Urban and Peri-urban Agriculture in Latin America and the Caribbean



The collapse of the Soviet Union in 1991 deprived Cuba of its main trading partner and source of fossil fuel. That ushered in what Cubans call the período especial, an extended economic crisis which led to food rationing and rising rates of malnutrition. With agriculture affected by shortages of fuel and of two key petroleum derivatives – mineral fertilizer and pesticide – Havana residents began planting food crops wherever space was available. At first, yields were low, owing to lack of farming experience and inputs. But with strong government support, urban agriculture was rapidly transformed from a spontaneous response to food insecurity to a national priority. In the process, Havana has added a new word, organoponics , to the urban agriculture vocabulary, and has become a pioneer in a worldwide transition to sustainable agriculture that produces “more with less”.

Intensive vegetable production in Havana began in the 1800s, when Chinese immigrants started market gardens on the city’s outskirts. But the foundation of today’s flourishing urban and peri-urban agriculture movement can be traced to a precise date: 27 December 1987, when the Central Committee of Cuba’s Communist Party called for action nationwide to promote intensive horticulture, using a technology known as “organoponics”.

Organopónicos is a Cuban invention. The term was coined to distinguish it from other intensive, high-yielding horticulture production systems, such as hydroponics, which grows plants on water and inert substrates that have been enriched with mineral nutrients. While Havana’s urban farmers have experimented with hydroponics, that technology depends on a reliable supply of chemical inputs.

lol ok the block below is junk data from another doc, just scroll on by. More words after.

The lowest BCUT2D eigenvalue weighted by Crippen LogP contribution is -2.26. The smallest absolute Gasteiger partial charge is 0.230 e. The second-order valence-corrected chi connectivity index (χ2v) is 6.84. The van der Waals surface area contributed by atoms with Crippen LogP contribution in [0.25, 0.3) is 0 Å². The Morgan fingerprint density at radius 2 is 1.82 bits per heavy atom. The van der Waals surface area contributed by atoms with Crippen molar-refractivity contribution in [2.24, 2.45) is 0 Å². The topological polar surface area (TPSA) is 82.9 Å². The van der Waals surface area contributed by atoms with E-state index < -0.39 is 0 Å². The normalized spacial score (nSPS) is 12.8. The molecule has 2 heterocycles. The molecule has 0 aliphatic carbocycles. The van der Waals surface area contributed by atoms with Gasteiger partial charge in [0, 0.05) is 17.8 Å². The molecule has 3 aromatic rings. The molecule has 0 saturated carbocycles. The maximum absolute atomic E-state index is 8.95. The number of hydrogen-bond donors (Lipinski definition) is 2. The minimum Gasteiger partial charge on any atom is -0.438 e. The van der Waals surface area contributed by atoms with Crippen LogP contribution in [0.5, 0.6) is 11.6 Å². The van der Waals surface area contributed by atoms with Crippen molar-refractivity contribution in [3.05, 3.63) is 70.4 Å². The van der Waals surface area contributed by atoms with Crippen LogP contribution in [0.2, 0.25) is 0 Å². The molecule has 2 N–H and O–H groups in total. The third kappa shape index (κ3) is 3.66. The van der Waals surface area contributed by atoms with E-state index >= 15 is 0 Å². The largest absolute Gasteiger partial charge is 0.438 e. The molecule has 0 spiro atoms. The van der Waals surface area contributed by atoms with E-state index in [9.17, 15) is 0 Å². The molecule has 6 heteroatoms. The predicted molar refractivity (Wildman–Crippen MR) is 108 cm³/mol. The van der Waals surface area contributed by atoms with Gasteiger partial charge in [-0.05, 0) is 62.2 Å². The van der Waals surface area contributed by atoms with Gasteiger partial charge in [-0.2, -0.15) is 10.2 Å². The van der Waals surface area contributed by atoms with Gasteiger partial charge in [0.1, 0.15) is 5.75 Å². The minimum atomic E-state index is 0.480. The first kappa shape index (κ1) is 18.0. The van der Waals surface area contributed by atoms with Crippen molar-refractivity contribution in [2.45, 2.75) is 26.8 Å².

The Cubans called their solution organoponics because it uses an organic substrate, obtained from crop residues, household wastes and animal manure.

With the onset of the período especial, organoponic gardens proved ideal for growing crops on poor soils in small urban spaces. A typical organoponic garden is started by making furrows in the soil, then lining the rows with protective barriers of wood, stone, bricks or concrete. The soil quality is gradually improved through the incorporation of organic matter; as organic content increases, so do the levels of soil nutrients and moisture (and the height of the bed).

Organopónicos – the term applies to both the technology and the garden – can be applied on building sites, vacant lots and roadsides, and arranged in terraces on sloping land. Soil can be tailored, using specific mixtures, to specific crops. If the soil is affected by nematodes or fungi, the entire substrate can be replaced. If necessary, the gardens can be disassembled and relocated.

With drip irrigation, regular addition of compost and good horticultural practices – such as the use of well-adapted varieties, mixed cropping, crop rotation and integrated pest management – the raised beds can produce vegetables all year round, and achieve yields of up to 20 kg per sq m.

In 2013, Havana counted 97 high-yielding organoponics, which produce vegetables such as lettuce, chard, radish, beets, beans, cucumber, tomatoes, spinach and peppers. Among the best known is Vivero Alamar, which was created on abandoned wasteland 8 km east of the city centre in 1997. Run by a cooperative with 180 members, Alamar’s gardens produce some 300 tonnes of organic vegetables a year.